(Reuters) — Huawei will present a plan to address British security concerns about its equipment by the end of the first half of this year, a senior company executive said on Thursday, following criticism the Chinese firm has not moved fast enough to fix the issues.
British intelligence officials said on Wednesday they had not yet seen a “credible” plan by Huawei to resolve issues raised in a critical government report last year, which found that technical and supply-chain problems with the company’s equipment had exposed national telecom networks to new security risks.
Huawei previously said the problems will take 3-5 years to resolve and Ryan Ding, head of Huawei’s carrier business group, told reporters on Thursday a “global and comprehensive” plan was expected to be approved internally by the end of March.
“In Q2 we will talk to all our stakeholders, including UK stakeholders, about such a plan and hopefully by the end of the first half of this year we will complete the high level design of such (a) plan,” he said, speaking through a translator.
Britain has emerged as a key battleground for Huawei, the world’s biggest producer of telecoms equipment, in its efforts to resist U.S. calls for allies to ditch its equipment over fears that it could be used by Beijing for spying.
No evidence for such claims has been produced publicly and Huawei has repeatedly denied them, but the espionage allegations have led several Western countries to restrict the company’s access to their markets.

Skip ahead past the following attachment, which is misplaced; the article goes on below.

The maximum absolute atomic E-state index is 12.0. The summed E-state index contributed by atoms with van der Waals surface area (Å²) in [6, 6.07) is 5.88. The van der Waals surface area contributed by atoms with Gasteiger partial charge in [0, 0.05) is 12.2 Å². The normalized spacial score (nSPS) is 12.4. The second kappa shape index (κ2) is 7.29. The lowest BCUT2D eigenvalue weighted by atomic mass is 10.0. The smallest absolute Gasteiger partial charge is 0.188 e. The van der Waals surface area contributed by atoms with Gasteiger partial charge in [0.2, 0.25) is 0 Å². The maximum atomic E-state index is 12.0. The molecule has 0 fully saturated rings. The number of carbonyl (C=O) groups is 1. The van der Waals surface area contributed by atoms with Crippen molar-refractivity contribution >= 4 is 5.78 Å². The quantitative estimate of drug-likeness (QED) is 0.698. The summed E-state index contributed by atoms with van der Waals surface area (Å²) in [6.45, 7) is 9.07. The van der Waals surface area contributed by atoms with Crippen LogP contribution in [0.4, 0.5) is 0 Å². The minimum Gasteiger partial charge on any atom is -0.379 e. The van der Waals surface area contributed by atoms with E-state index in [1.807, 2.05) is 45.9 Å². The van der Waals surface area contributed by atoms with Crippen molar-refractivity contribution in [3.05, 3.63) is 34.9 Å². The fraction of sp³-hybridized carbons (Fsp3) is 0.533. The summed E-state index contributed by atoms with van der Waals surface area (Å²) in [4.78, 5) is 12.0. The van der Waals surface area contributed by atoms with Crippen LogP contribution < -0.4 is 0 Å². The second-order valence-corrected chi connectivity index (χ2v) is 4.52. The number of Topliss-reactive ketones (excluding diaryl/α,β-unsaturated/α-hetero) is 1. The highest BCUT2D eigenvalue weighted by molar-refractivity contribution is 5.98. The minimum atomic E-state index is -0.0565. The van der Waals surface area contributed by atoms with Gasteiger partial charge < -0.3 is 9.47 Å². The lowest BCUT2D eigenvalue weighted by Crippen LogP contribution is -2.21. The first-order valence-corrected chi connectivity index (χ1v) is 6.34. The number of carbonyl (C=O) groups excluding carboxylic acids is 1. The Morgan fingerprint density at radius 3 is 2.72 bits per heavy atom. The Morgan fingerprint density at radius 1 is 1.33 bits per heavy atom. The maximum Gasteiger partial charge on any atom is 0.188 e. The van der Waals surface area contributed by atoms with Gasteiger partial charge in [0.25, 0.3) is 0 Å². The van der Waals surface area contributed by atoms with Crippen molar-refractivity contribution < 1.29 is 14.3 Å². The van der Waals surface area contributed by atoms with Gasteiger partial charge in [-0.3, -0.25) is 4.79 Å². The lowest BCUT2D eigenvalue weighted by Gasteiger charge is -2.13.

U.S. Secretary of State Mike Pompeo said on Thursday the United States, which is a member of the Five Eyes intelligence-sharing group alongside Britain, would not be able to share information with countries that decide to use Huawei equipment due to the security implications.
Ding said Huawei was committed to achieving “trustworthiness” in eight key areas, including software and hardware engineering, management of third-party components and company culture. Huawei will also spend more than the $2 billion originally earmarked globally for the effort, he said.
Huawei’s spending pledge, announced in December, followed a series of strained meetings with officials at Britain’s National Cyber Security Centre (NCSC), who raised the security issues in the government report last July.
A new British report is expected in coming weeks. People with knowledge of the matter said it will likely further criticize Huawei’s perceived slow response to the British concerns.
Ding said he believed assurances by the NCSC — part of Britain’s GCHQ intelligence agency — that its findings were not politically influenced.
Asked whether he was worried that political pressure would prevent Huawei from being used in Britain’s next-generation 5G networks, Ding said it was for operators to decide which equipment vendors they used but excluding Huawei would be like barring top-flight teams from English soccer.
“I believe that a 5G market without Huawei is just like the English Premier League without Manchester United,” he said.